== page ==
Das Rheingold is arguably the most difficult evening of the cycle to stage: it requires a director intelligent enough to render in sharp detail the conflicts that will drive the subsequent three nights, but also a magician capable of conjuring giants, serpents and rainbow bridges in a way that neither detracts from the story nor denies us the satisfaction of stagecraft. Mr Herheim was certainly the magician for the job: with an arsenal of wires and diaphanous sheets, stage hydraulics and video projections he gave us image after beautiful image that brought the fantasy world of the opera to vivid life. Even when the mechanics of the magic were visible – and one could occasionally spot the hard-working stage technicians in the background – it didn’t really matter. Mr Herheim’s ability to transform not merely the space, but the mood of the stage within a matter of seconds – most dramatically in the sudden inversion of the mountain peaks around Valhalla into the dark caves of Nibelheim – was a continuous source of wonder and delight.

As with any good magician, the secret of Mr Herheim’s craft lay as much in direction of the eye as sleight of hand. While he favoured busy stage arrangements – most of the first two scenes were witnessed by a silent chorus of refugees whose background movements offered a running commentary on the main action – Mr Herheim knew exactly where he wanted us to look (and not look) at any given moment, and had the skills to make sure our eyes were always where he wanted them. Indeed the moment-to-moment action was conceived in such meticulous detail that anything less than a perfectly focussed staging could have grown impossibly muddled; instead one was left with the joy of being guided through Wagner’s complex mythology by a master storyteller.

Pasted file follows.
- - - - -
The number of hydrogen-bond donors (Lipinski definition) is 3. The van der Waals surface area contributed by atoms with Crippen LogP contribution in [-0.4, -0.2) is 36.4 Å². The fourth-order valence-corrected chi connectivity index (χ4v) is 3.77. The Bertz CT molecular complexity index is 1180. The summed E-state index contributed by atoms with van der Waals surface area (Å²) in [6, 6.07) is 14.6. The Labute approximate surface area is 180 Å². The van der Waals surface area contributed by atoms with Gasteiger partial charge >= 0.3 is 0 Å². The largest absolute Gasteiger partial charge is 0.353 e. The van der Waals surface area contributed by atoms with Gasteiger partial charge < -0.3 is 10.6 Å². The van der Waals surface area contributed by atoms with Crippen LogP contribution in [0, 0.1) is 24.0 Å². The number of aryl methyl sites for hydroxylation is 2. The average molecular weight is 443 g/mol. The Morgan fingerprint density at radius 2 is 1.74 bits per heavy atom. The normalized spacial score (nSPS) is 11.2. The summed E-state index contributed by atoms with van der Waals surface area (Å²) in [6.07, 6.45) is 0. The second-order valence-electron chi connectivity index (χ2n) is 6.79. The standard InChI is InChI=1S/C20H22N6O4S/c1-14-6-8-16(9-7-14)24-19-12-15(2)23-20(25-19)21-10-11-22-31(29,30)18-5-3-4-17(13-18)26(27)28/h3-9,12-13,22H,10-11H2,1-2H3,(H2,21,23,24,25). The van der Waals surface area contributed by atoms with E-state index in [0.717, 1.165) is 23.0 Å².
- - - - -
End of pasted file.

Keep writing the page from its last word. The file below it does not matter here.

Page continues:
Had the staging been nothing more than dazzling effects it may eventually have grown tiresome, but the magic was woven so tightly into Mr Herheim’s interpretation of the story – and the larger cycle – that it seemed more an added bonus. Indeed much of the evening’s charge came from its succession of ideas and subtle subversions, each designed to challenge our preconceptions of this well-established work. From Alberich’s sexually explicit encounter with the Rhinemaidens, to the unexpectedly developed relationship between Freia and Fasolt, nothing in the staging played out quite as one would expect. However none of Mr Herheim’s inventions rang especially false, and nearly all could be justified by a close reading of the text.